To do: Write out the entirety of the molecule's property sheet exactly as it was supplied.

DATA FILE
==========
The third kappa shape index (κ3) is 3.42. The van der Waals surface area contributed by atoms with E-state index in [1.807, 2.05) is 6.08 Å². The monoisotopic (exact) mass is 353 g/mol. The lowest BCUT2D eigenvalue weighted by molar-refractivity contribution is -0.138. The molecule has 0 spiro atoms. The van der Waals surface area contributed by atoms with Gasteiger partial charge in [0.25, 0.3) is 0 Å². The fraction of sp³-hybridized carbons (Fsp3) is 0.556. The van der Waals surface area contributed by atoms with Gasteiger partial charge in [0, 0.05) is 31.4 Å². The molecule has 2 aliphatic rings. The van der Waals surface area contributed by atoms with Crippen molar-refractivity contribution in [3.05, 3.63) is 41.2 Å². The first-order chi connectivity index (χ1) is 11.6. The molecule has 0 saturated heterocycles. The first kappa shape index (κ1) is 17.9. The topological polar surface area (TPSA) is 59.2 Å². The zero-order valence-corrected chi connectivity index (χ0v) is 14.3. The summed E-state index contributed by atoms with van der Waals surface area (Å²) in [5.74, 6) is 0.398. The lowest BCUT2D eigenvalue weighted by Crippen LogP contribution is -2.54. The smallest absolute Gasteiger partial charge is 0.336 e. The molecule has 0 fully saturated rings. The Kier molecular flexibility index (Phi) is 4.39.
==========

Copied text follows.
The third kappa shape index (κ3) is 3.42. The van der Waals surface area contributed by atoms with E-state index in [1.807, 2.05) is 6.08 Å². The monoisotopic (exact) mass is 353 g/mol. The lowest BCUT2D eigenvalue weighted by molar-refractivity contribution is -0.138. The molecule has 0 spiro atoms. The van der Waals surface area contributed by atoms with Gasteiger partial charge in [0.25, 0.3) is 0 Å². The fraction of sp³-hybridized carbons (Fsp3) is 0.556. The van der Waals surface area contributed by atoms with Gasteiger partial charge in [0, 0.05) is 31.4 Å². The molecule has 2 aliphatic rings. The van der Waals surface area contributed by atoms with Crippen molar-refractivity contribution in [3.05, 3.63) is 41.2 Å². The first-order chi connectivity index (χ1) is 11.6. The molecule has 0 saturated heterocycles. The first kappa shape index (κ1) is 17.9. The topological polar surface area (TPSA) is 59.2 Å². The zero-order valence-corrected chi connectivity index (χ0v) is 14.3. The summed E-state index contributed by atoms with van der Waals surface area (Å²) in [5.74, 6) is 0.398. The lowest BCUT2D eigenvalue weighted by Crippen LogP contribution is -2.54. The smallest absolute Gasteiger partial charge is 0.336 e. The molecule has 0 fully saturated rings. The Kier molecular flexibility index (Phi) is 4.39.